53                                                www.gov.ie/slaintecare

     Walk your way back home
     Reusable cups
     Connecting staff


                                                               2019 winter health matters   5
TIME TO MOVE ON - Smart technology helping independent living - HSE

                 ECHNOLOGY has made all our

                 lives easier – from turning on
                 the radio by voice control to
                 controlling your home heating
                 from your phone.
  But for some people with a disability,
technology is not just about convenience, it’s
about living a normal life.
  Helen Twomey has cerebral palsy and has
severe mobility issues. Throughout her life,
she has had to depend on family and support
                                                          It has changed                                “Alexa can play games and interact with
                                                                                                      the person, which also makes it ideal for
care workers for most of life’s simple functions          everything. I was                           older people or people in the early stages of
like turning on lights, making a phone call or
sending a text message. But now she has a new
                                                   always depending on staff                          dementia to keep the exercising the brain.”
                                                                                                        For Helen, making phone calls for herself
best friend who has changed all that – Alexa!      to make phone calls for                            without needing to involve staff members and
  Jason Cooke is the Cork Supported
Accommodation Service (CSAS) service
                                                   me or read my messages                             turning on and off her own lights were the
                                                                                                      biggest breakthroughs for her.
manager with Cheshire Ireland, which provides      and emails. Now people                               “It has changed everything. I was always
a range of support services to people with
both physical and neurological conditions.
                                                   can deal with me directly                          depending on staff to make phone calls for me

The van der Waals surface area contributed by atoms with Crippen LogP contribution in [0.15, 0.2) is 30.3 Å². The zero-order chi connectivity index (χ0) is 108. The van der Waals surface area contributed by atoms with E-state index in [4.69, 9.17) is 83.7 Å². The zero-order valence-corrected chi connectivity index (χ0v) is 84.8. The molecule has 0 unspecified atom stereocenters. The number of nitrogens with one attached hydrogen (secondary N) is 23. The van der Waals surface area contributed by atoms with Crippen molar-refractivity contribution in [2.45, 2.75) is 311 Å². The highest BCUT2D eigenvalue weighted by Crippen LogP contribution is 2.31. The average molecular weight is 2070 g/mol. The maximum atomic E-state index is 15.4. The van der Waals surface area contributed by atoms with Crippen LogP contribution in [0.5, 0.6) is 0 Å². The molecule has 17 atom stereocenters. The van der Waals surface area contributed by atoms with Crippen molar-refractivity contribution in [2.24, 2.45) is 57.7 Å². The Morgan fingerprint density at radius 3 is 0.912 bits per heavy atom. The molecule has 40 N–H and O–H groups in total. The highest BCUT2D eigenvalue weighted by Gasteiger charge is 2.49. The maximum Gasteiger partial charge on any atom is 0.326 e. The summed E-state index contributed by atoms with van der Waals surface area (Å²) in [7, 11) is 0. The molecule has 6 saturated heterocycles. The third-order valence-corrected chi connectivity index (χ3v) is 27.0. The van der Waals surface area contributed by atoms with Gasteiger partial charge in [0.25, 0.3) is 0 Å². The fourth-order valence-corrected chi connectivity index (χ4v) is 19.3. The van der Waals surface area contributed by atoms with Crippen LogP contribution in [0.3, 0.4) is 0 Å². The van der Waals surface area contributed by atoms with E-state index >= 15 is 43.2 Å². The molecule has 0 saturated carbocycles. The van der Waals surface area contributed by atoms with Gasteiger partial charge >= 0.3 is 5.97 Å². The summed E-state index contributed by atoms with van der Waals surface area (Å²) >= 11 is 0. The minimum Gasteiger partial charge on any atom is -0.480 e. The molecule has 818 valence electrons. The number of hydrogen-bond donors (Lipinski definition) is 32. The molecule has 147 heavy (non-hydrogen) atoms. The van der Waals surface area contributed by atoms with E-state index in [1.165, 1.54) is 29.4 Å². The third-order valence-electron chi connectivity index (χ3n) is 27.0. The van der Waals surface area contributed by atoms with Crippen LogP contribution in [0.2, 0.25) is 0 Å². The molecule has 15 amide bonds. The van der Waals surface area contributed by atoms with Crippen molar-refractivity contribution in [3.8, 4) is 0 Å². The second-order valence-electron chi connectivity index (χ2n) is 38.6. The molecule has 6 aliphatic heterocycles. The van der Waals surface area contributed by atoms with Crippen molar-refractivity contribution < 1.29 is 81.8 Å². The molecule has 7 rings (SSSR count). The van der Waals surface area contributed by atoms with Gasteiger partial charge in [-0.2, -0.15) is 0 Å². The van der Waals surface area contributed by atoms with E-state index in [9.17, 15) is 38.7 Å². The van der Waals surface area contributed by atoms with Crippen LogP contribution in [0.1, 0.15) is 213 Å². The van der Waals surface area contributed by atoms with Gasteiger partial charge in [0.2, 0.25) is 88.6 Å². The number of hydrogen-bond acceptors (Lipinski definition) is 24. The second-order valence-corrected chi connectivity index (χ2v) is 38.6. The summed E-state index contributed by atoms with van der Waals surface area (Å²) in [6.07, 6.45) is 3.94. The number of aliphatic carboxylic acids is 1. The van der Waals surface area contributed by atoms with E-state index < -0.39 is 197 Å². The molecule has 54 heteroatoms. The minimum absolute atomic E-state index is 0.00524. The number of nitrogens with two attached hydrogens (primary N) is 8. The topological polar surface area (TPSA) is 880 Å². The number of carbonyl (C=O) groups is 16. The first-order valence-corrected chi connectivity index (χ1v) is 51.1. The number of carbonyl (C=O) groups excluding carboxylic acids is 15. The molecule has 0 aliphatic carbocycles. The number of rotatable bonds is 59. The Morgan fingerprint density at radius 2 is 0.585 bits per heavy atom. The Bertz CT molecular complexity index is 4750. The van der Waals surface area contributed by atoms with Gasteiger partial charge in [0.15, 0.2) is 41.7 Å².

or read my messages and emails. Now people
  He manages a number of people in the Cork        without having to go                               can deal with me directly without having to
area, including Helen, and has been using the
new technology that we have been using in
                                                   through the staff. I have                          go through the staff. I have privacy now,” she
our homes to help give people with disabilities    privacy now                                          She revealed to those assembled at the
greater independence and ease of living.                                                              HSE’s National Sharing Day that she had used
  “Two years ago when the Amazon Alexa             with the smart thermostat to turn the heat on      other technologies before to assist her but
app became available, I began looking at           or off, up or down.”                               Alexa was by far the easiest to use.
how we could use the technology to make              Alexa has brought Helen a new level of             “I like Alexa because she is cost-effective, a
people more independent. I contacted Amazon        independence she could hardly have imagined        normal device that is for everybody, and does
and they provided me with a lot of freebies        just over two years ago.                           not look out of place or make me and doesn’t
to help the project along. For many of the           “Helen can now make phone calls and check        make me self-conscious in my own home,”
people I work with, it has been completely         her messages without needing a member of           said Helen.
transformative,” he said.                          staff to do it for her. I don’t think we realise     “I have wanted to murder Alexa on a few
  He gave an example of Helen’s typical day        how important that is for somebody to have         occasions and we have had some arguments